Usually, the biggest losers for any given month end up being a hodgepodge of different companies. This is not one of those times. July's worst-performing names among the S&P 500 (SNPINDEX: ^GSPC) constituents were Las Vegas Sands (NYSE: LVS), Wynn Resorts (NASDAQ: WYNN), Norwegian Cruise Line Holdings (NYSE: NCLH), and Carnival Corporation (NYSE: CCL). The commonality is clear. All are tourism plays, but more to the point right now, these companies have the most to lose if the recent increase in COVID-19 cases worsens. In this light, last month's steep sell-offs make a lot of sense.
Veteran investors know the time to step into quality stocks is when they've been needlessly beaten down, but sometimes, stocks are upended for all the right reasons. It's not always easy to determine which is which, and this is one of those tricky times.
Too late to stop it now
The sell-offs last month were steep. Carnival shares fell 17.9% with rival Norwegian Cruise Line seeing its shares slide 18.3%. Wynn Resorts stock fell 19.6%, matching the loss logged by Las Vegas Sands. In all four cases, the selling simply extended pullbacks that first started taking shape in June.
Now, investors face a key question: Will the growing number of global coronavirus cases exact the same toll taken in 2020, the first time the pandemic swept across the world?
Nobody really knows. From an odds-making perspective, though, it would be naive to believe something like the strict shutdowns we saw last year aren't a possibility if the situation continues to worsen.
The official guidance thus far is more hopeful. On Aug. 1, Dr. Anthony Fauci, Director of the U.S. National Institute of Allergy and Infectious Diseases, said the U.S. will not suffer lockdowns again, even though he believes the pandemic will indeed get worse in the U.S. before improving. Moreover, consumers and corporations alike have learned to operate in a world where COVID-19 is a threat, and many of the millions of vaccinated Americans are ready to venture out and live life despite the risks of doing so.
However, one should avoid assuming the U.S. response will match the worldwide reality. Within the past month, lockdowns have been mandated in Australia, China, Mexico, and Canada, while France and other European countries are raising the bar on who is allowed to travel to, from, and within the country.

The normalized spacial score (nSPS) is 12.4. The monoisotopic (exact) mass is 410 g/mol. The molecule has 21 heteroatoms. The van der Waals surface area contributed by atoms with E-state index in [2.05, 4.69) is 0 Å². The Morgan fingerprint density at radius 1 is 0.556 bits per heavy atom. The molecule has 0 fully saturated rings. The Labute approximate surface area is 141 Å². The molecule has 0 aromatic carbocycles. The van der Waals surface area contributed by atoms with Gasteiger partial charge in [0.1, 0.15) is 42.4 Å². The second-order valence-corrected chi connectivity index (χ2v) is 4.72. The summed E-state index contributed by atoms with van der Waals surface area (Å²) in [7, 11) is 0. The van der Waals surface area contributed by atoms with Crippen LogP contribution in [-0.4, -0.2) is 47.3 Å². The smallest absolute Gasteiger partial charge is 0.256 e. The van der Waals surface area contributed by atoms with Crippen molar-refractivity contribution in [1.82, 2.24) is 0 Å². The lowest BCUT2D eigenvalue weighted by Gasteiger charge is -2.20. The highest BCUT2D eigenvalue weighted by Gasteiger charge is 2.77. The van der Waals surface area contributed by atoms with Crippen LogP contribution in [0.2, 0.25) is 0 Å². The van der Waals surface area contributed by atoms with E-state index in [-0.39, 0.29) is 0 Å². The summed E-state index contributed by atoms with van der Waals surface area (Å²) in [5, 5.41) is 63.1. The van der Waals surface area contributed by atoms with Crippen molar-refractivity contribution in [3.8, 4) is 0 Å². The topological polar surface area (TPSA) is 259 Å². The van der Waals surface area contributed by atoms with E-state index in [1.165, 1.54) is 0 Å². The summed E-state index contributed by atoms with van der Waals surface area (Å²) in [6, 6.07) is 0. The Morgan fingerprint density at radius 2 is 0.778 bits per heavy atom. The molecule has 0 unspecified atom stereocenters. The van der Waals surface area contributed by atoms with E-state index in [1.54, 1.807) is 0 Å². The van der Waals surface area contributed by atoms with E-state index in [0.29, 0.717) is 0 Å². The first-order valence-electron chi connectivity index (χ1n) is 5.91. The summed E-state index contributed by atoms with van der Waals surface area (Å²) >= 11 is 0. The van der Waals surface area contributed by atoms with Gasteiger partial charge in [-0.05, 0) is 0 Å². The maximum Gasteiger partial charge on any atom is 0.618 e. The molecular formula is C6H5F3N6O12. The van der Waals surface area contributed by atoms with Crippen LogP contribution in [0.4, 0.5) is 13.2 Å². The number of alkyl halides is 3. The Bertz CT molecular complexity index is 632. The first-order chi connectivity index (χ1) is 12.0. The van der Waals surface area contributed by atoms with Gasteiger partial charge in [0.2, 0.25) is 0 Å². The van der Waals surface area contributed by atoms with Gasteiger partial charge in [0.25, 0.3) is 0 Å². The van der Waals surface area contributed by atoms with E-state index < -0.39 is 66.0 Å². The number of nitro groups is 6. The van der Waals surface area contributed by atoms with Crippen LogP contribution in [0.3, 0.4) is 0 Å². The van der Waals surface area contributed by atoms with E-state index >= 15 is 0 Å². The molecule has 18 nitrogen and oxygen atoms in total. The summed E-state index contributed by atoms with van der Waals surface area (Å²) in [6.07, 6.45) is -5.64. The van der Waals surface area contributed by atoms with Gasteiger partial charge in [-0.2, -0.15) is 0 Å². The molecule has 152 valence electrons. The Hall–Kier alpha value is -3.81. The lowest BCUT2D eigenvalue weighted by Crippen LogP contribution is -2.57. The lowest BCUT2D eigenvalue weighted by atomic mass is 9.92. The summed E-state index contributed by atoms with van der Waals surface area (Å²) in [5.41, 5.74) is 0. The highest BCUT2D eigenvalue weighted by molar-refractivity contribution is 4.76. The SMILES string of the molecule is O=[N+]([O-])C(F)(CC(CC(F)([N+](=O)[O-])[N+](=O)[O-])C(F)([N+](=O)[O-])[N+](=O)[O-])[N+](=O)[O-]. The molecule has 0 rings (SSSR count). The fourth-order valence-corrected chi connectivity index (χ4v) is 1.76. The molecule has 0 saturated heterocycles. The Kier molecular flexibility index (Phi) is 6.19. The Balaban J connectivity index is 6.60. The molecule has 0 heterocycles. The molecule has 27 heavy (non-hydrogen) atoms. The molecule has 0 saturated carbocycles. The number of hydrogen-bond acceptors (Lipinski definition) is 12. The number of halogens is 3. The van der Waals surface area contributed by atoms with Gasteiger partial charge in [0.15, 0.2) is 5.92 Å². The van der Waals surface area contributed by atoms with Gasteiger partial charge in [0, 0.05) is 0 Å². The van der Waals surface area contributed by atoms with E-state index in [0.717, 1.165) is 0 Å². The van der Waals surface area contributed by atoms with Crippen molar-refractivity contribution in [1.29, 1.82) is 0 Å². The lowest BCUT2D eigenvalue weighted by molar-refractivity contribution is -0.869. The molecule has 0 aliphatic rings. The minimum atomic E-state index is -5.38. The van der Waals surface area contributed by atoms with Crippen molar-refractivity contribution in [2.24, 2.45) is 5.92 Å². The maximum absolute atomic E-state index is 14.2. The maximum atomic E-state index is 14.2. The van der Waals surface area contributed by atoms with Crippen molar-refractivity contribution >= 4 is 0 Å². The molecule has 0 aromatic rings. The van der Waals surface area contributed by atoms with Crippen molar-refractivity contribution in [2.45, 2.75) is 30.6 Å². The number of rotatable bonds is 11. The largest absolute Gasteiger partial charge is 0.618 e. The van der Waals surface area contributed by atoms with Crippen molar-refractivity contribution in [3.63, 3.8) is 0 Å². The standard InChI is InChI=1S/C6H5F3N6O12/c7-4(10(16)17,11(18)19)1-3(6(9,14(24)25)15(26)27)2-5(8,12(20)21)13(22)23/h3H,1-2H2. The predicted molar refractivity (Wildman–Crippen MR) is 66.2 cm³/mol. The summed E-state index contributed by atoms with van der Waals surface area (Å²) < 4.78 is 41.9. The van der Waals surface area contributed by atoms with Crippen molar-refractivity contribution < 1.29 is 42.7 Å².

And that's just a small sampling. A wide swath of the world is establishing or reinstating measures meant to curb the spread of the coronavirus as the global number of reported COVID-19 cases appears to be climbing back toward highs seen earlier this year.
Considering authorities must now deal with a highly contagious delta variant of the disease, lockdowns and other travel restrictions are a strong possibility in the remainder of 2021, and that is especially problematic for casino operators like Las Vegas Sands and Wynn and cruise lines like Carnival and Norwegian. Even a rapid, effective response in the U.S. could still leave these companies exposed to challenges in other regions of the world where they operate.
Not permanent but no flash in the pan either
So as it stands now, tourism and travel face a lot of near-term challenges. The full effects of the recent surge in cases may not be seen for months, and as shareholders in companies like Wynn and Carnival experienced in July, a lot of damage can happen to share prices in a short period of time.
The S&P 500's worst performers last month aren't bargains now as a result of their sell-offs. If anything, their declines are a sign of bigger issues that have yet to be resolved. Only true buy-and-hold investors should consider jumping into these stocks, and for the next few months, they should be prepared to stomach the continued volatility and growing uncertainty that lies ahead for this sector.
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